The rising waters spill into a flood. All who aren't holding tightly are soon lost. Dead swept away in tobacco-colored mud -- clogged and coated as they're rolled and tossed; crushed and carried with all other debris; ever moving toward a wide blue sea. But one body will never reach that sea. Some wide river will dissipate the flood, and banks and bends will catch all that debris. There's more than one route to a lifetime lost. Not everything is caught that's deluge tossed -- some stay, hidden, buried in deepest mud. What's stuck in mud long enough becomes mud, and nothing more than silt reaches the sea. Though clues will be found from the houses tossed -- like jack-booted thugs - so behaves the flood. It ensures treasures remain ever lost, while unloved scraps stay twisted in debris. How quickly cherished goods become debris -- just swirl them around in some dodgy mud, and what was loved will be forever lost as if it were trapped deep below the sea with speed as surprising as in flashflood. Only spared heirlooms avert being tossed. The churning river makes me feel I'm tossed -- as if circulating in the debris. But I am not a victim of this flood, just one who sees the future in the mud and one who sees the past writ in the sea, and, seeing both, is nonetheless still lost. To know maps doesn't mean to never be lost. To ride floods requires being rudely tossed, and doesn't mean you'll ever detect the sea, nor that you'll be classed: "unloved debris." There's always something shining in the mud -- all the more so after the crest of flood. So, be lost without becoming debris -- a thing that's tossed but shines in the mud, and, never seeking sea, just rides the flood.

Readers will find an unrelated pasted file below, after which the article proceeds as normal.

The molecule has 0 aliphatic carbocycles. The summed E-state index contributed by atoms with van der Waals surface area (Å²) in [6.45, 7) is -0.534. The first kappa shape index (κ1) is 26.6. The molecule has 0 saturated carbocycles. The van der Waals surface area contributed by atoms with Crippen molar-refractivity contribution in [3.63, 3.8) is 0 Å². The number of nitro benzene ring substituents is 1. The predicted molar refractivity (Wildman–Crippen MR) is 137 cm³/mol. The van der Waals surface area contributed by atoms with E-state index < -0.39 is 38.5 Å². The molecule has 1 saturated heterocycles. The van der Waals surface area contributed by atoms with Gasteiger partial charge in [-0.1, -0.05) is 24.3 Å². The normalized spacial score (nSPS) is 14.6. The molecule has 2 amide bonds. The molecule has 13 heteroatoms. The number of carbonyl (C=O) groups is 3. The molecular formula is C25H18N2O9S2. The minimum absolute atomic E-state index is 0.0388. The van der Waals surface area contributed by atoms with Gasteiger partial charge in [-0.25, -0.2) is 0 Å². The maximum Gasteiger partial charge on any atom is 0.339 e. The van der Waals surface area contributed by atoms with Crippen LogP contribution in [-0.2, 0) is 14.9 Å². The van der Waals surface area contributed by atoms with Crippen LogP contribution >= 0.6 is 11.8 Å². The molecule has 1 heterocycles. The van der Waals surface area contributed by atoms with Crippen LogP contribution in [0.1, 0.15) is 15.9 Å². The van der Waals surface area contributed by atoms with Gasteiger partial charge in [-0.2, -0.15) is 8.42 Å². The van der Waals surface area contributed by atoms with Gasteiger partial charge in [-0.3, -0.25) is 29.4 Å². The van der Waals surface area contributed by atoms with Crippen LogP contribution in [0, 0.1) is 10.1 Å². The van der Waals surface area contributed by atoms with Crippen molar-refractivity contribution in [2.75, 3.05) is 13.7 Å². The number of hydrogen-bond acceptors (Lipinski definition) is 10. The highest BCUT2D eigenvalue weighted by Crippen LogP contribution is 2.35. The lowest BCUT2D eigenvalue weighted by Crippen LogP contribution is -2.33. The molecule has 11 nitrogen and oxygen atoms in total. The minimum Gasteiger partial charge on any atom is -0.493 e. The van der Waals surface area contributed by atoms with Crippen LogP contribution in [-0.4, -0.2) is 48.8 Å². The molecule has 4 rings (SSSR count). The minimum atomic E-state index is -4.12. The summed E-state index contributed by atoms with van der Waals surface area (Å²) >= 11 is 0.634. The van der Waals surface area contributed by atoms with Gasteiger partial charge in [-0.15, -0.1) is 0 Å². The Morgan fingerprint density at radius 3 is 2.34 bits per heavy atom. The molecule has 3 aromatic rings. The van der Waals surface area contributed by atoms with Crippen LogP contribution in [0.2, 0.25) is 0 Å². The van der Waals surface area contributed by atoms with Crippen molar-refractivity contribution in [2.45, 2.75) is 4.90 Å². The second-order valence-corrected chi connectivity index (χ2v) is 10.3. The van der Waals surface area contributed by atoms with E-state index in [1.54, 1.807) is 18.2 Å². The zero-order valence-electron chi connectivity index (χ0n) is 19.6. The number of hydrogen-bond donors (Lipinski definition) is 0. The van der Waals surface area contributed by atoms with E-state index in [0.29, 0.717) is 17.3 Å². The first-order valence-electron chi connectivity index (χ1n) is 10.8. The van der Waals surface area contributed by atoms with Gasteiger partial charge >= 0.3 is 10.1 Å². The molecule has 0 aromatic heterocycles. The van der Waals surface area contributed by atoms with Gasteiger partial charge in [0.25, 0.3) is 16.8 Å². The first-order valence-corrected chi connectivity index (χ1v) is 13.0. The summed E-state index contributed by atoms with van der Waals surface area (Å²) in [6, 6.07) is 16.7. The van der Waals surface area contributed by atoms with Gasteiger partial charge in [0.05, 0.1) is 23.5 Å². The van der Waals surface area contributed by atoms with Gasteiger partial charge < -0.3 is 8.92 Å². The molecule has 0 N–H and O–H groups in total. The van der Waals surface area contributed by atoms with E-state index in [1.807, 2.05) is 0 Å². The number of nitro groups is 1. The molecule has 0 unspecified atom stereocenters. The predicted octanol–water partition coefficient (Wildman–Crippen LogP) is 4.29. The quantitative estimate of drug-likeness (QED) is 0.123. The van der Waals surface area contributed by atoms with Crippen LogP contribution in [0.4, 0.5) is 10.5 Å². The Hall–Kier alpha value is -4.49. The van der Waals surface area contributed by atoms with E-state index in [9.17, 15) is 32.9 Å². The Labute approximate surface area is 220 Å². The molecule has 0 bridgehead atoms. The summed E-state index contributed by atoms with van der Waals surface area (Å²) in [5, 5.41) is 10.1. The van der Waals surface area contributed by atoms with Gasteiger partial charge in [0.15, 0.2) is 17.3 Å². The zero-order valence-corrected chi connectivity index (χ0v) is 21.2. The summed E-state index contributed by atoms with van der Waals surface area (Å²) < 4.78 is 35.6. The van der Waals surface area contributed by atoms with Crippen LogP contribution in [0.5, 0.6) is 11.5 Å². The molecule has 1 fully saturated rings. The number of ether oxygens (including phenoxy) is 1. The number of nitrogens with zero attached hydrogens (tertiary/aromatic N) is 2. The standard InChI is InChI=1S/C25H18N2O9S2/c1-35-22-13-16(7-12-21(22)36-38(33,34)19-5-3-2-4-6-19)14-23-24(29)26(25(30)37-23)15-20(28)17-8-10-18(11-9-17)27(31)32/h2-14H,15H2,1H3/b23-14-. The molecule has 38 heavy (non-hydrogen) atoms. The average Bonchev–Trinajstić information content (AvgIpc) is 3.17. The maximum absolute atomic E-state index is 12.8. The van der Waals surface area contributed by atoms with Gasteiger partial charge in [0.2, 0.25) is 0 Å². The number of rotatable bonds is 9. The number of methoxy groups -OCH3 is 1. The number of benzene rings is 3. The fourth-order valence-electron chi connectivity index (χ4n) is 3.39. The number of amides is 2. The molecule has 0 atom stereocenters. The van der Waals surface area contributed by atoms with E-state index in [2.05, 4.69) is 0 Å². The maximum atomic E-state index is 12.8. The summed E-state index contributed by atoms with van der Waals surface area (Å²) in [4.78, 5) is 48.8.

I walked beyond the world of roads —
out where the mountains meet the sky.
The time moves slowly in those parts,
where miles are trod to gain meters,
but no one cares when the sun is high
’cause getting somewhere ain’t the goal.
But who can say what is the goal
in those lands that lie beyond roads?
Some listen for the voice on high —
thundered instructions from the sky,
counting out each exact meter,
though without a listing of parts.
Not everything is made of parts.
Not every walk requires a goal,
or counting of kilometers.
This world is crisscrossed in roads;
though seen only from high in sky,
but the trap is felt at no great height.
The surface etch shows: low or high —
those lines: the earth-scarred parts,
cut clean, like contrails through the sky.
Arrows converging on a goal,
the goal of longer, wider roads,
stretching out each kilometer.
Who’ll save the walked kilometers?
When roads are low, who’ll take the high?
Who’ll not ask to extend those roads
into distant, dangerous parts
when workers need their next new goal
and flyers see no lights from the sky?
We measure miles across the sky
and judge all sprints on the meter.
There’s no escaping precise goals;
there’s jumping long, pole-vaulting high,
making sums greater than the parts,
and building new (and longer) roads.
Now our old nodes have blown sky high.
We’ve teetered meters, taking part
in goals far bolder than new roads.